This all creates, in the mind of the ticket-buying public and other NHL owners, the idea that the Leafs have it too easy financially.
* Balsillie has created his own competitors.
By smashing down the walls of secrecy over the past three years, Balsillie has actually stimulated a whole horde of potential rivals for a team in Hamilton or, most commonly, in another part of the GTA.
He has done the heavy sledding but has incurred NHL wrath. And when NHL commissioner Gary Bettman was cited several times in court filings saying the GTA is an opportunity for expansion, the carpetbaggers got to work.
Now the NHL knows there'll be a heavy auction for a Toronto-area team and that Balsillie isn't the only one with bottomless pockets for hockey.
And if the search for keep-it-here ownership fails in Phoenix, Balsillie could be bidding against those competitors at a second auction for a "moveable" Coyotes team.
But the law of supply and demand -- combined with Canadians' uncontrolled addiction to the game -- may create what has happened, for other reasons, elsewhere in the league: a purchase price out of whack with market sustainability.
* Balsillie must be acceptable to the NHL as an owner.
The league doesn't say this, Judge Baum does. In his ruling Monday night, he wrote that because the league approved Balsillie as an owner in the Pittsburgh Penguins purchase attempt of 2006, "it appears to the court that the NHL cannot object or withhold its consent to PSE becoming the controlling owner of the Phoenix Coyotes."
* The NHL will take deeply personal shots, and so will the other side.
In a recent filing, the league hinted that Balsillie's recent $77-million payback to the U.S. Securities and Exchange Commission over backdated stock options could be held against him when his applications for ownership and relocation are considered. Balsillie's lawyer Susan Freeman replied in court by citing the jail term served by Harold Ballard when he owned the Leafs; Bettman-promoted Boots Del Biaggio, who was brought in to top up the local ownership of the Nashville Predators and was shortly thereafter convicted of fraud; and Anaheim Ducks owner Henry Samueli, who pleaded guilty last year to lying to the SEC. The NHL has also ridiculed Coyotes owner Jerry Moyes, claiming his $100-million loan isn't a loan but an equity stake, which would entitle him to nothing under Chapter 11.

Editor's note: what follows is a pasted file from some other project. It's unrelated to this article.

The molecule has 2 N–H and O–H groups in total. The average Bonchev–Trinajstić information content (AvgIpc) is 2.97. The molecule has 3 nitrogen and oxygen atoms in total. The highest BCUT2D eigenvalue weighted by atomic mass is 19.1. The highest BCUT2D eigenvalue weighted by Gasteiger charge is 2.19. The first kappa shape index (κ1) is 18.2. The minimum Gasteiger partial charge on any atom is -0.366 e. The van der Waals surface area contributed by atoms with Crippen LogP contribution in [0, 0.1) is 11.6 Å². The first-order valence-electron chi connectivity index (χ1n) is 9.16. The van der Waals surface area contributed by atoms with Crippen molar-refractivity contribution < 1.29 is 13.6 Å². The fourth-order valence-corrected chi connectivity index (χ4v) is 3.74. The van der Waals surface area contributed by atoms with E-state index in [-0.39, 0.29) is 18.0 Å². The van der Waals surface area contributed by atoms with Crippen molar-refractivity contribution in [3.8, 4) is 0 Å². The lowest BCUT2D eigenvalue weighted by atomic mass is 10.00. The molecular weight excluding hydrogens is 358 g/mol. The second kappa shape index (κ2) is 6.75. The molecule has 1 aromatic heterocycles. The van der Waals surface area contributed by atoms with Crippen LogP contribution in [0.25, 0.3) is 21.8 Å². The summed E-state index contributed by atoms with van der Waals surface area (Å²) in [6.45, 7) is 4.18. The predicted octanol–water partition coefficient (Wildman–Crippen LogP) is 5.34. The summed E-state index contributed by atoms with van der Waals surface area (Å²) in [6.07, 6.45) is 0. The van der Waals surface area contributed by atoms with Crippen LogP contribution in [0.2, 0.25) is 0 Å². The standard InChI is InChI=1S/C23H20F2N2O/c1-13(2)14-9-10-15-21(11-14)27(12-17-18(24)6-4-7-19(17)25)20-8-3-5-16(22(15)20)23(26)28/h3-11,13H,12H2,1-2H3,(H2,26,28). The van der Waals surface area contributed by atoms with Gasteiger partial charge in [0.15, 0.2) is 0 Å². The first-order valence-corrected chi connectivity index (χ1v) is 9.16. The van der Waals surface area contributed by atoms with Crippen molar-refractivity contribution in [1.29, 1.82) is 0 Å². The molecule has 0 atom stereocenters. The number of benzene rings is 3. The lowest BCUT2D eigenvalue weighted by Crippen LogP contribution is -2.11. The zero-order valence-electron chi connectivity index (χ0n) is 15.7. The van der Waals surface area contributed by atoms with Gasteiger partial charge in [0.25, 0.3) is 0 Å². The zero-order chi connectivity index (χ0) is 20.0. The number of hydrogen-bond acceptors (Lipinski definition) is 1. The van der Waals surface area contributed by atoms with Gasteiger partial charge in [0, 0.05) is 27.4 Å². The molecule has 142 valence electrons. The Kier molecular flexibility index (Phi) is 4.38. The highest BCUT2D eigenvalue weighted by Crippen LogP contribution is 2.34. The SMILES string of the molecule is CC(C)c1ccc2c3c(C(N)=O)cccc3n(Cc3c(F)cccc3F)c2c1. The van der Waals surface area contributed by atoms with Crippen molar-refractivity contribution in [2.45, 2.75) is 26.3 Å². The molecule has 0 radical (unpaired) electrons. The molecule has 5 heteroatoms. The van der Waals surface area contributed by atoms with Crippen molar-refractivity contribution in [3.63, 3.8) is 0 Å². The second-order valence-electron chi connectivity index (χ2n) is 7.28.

* The players' union is only a partial ally.
Yes, over the past month, the NHL Players' Association has reiterated its belief that it should have some say in where franchises are located, and that southern Ontario should have another team. But in interviews with The Spec and The FAN 590 sports radio station two weeks ago, union executive director Paul Kelly expressed concerns that a team in Hamilton would adversely affect the Buffalo Sabres. And Kelly has to contend with two dozen Coyotes who love living in the Valley of the Sun.